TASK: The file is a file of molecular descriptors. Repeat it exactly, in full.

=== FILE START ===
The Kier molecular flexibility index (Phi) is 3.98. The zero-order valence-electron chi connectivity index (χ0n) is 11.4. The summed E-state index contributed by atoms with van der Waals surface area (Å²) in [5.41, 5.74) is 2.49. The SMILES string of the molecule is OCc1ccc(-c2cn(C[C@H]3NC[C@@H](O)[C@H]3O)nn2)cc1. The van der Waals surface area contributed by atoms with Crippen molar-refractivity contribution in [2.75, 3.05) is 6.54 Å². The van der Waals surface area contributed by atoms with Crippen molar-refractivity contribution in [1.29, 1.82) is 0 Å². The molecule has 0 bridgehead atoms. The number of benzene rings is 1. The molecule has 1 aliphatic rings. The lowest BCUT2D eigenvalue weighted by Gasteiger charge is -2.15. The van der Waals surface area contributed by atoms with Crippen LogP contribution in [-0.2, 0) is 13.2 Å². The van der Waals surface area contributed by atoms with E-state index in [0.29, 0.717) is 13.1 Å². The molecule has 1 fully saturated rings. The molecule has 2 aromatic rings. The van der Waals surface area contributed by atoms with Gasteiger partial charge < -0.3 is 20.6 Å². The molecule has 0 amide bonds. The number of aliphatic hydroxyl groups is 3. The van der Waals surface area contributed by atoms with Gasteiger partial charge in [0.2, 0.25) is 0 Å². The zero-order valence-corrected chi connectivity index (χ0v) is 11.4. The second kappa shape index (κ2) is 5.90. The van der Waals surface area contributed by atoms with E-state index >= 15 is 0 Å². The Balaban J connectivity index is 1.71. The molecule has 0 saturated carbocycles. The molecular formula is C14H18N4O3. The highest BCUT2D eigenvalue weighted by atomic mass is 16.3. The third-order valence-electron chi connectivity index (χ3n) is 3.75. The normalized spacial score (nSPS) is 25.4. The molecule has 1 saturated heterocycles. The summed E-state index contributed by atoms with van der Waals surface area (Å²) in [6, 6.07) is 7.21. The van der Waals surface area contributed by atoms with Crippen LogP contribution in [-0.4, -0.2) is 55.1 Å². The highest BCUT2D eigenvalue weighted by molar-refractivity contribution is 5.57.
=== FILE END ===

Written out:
The Kier molecular flexibility index (Phi) is 3.98. The zero-order valence-electron chi connectivity index (χ0n) is 11.4. The summed E-state index contributed by atoms with van der Waals surface area (Å²) in [5.41, 5.74) is 2.49. The SMILES string of the molecule is OCc1ccc(-c2cn(C[C@H]3NC[C@@H](O)[C@H]3O)nn2)cc1. The van der Waals surface area contributed by atoms with Crippen molar-refractivity contribution in [2.75, 3.05) is 6.54 Å². The van der Waals surface area contributed by atoms with Crippen molar-refractivity contribution in [1.29, 1.82) is 0 Å². The molecule has 0 bridgehead atoms. The number of benzene rings is 1. The molecule has 1 aliphatic rings. The lowest BCUT2D eigenvalue weighted by Gasteiger charge is -2.15. The van der Waals surface area contributed by atoms with Crippen LogP contribution in [-0.2, 0) is 13.2 Å². The van der Waals surface area contributed by atoms with E-state index in [0.29, 0.717) is 13.1 Å². The molecule has 1 fully saturated rings. The molecule has 2 aromatic rings. The van der Waals surface area contributed by atoms with Gasteiger partial charge < -0.3 is 20.6 Å². The molecule has 0 amide bonds. The number of aliphatic hydroxyl groups is 3. The van der Waals surface area contributed by atoms with Gasteiger partial charge in [0.2, 0.25) is 0 Å². The zero-order valence-corrected chi connectivity index (χ0v) is 11.4. The second kappa shape index (κ2) is 5.90. The van der Waals surface area contributed by atoms with E-state index >= 15 is 0 Å². The Balaban J connectivity index is 1.71. The molecule has 0 saturated carbocycles. The molecular formula is C14H18N4O3. The highest BCUT2D eigenvalue weighted by atomic mass is 16.3. The third-order valence-electron chi connectivity index (χ3n) is 3.75. The normalized spacial score (nSPS) is 25.4. The molecule has 1 saturated heterocycles. The summed E-state index contributed by atoms with van der Waals surface area (Å²) in [6, 6.07) is 7.21. The van der Waals surface area contributed by atoms with Crippen LogP contribution in [-0.4, -0.2) is 55.1 Å². The highest BCUT2D eigenvalue weighted by molar-refractivity contribution is 5.57.